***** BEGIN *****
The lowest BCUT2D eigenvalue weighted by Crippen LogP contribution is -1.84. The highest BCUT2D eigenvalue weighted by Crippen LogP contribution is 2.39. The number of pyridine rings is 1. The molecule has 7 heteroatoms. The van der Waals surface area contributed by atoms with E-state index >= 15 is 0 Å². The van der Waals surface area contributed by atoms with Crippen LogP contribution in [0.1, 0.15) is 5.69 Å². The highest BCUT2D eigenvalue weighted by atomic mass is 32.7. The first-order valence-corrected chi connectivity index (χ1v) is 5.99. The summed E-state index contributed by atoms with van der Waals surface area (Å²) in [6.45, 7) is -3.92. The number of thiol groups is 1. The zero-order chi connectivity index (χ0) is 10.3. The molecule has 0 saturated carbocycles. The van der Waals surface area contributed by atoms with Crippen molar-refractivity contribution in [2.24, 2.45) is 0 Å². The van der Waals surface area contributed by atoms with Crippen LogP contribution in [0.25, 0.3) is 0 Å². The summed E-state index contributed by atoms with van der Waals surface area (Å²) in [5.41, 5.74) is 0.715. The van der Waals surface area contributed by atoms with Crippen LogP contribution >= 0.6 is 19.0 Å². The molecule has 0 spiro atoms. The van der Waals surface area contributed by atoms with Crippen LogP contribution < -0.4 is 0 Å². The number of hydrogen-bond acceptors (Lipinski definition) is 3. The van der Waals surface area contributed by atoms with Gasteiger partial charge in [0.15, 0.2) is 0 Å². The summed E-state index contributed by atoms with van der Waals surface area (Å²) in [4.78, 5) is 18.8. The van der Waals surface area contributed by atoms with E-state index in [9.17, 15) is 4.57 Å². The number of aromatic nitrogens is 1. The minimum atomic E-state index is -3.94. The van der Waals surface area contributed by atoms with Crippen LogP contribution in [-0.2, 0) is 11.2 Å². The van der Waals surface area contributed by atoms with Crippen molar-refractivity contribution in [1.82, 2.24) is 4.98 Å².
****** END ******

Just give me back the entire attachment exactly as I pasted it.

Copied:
The lowest BCUT2D eigenvalue weighted by Crippen LogP contribution is -1.84. The highest BCUT2D eigenvalue weighted by Crippen LogP contribution is 2.39. The number of pyridine rings is 1. The molecule has 7 heteroatoms. The van der Waals surface area contributed by atoms with E-state index >= 15 is 0 Å². The van der Waals surface area contributed by atoms with Crippen LogP contribution in [0.1, 0.15) is 5.69 Å². The highest BCUT2D eigenvalue weighted by atomic mass is 32.7. The first-order valence-corrected chi connectivity index (χ1v) is 5.99. The summed E-state index contributed by atoms with van der Waals surface area (Å²) in [6.45, 7) is -3.92. The number of thiol groups is 1. The zero-order chi connectivity index (χ0) is 10.3. The molecule has 0 saturated carbocycles. The van der Waals surface area contributed by atoms with Crippen molar-refractivity contribution in [2.24, 2.45) is 0 Å². The van der Waals surface area contributed by atoms with Crippen LogP contribution in [0.25, 0.3) is 0 Å². The summed E-state index contributed by atoms with van der Waals surface area (Å²) in [5.41, 5.74) is 0.715. The van der Waals surface area contributed by atoms with Crippen LogP contribution >= 0.6 is 19.0 Å². The molecule has 0 spiro atoms. The van der Waals surface area contributed by atoms with Crippen LogP contribution < -0.4 is 0 Å². The number of hydrogen-bond acceptors (Lipinski definition) is 3. The van der Waals surface area contributed by atoms with Gasteiger partial charge in [0.15, 0.2) is 0 Å². The summed E-state index contributed by atoms with van der Waals surface area (Å²) in [4.78, 5) is 18.8. The van der Waals surface area contributed by atoms with E-state index in [9.17, 15) is 4.57 Å². The number of aromatic nitrogens is 1. The minimum atomic E-state index is -3.94. The van der Waals surface area contributed by atoms with Crippen LogP contribution in [-0.2, 0) is 11.2 Å². The van der Waals surface area contributed by atoms with Crippen molar-refractivity contribution in [1.82, 2.24) is 4.98 Å².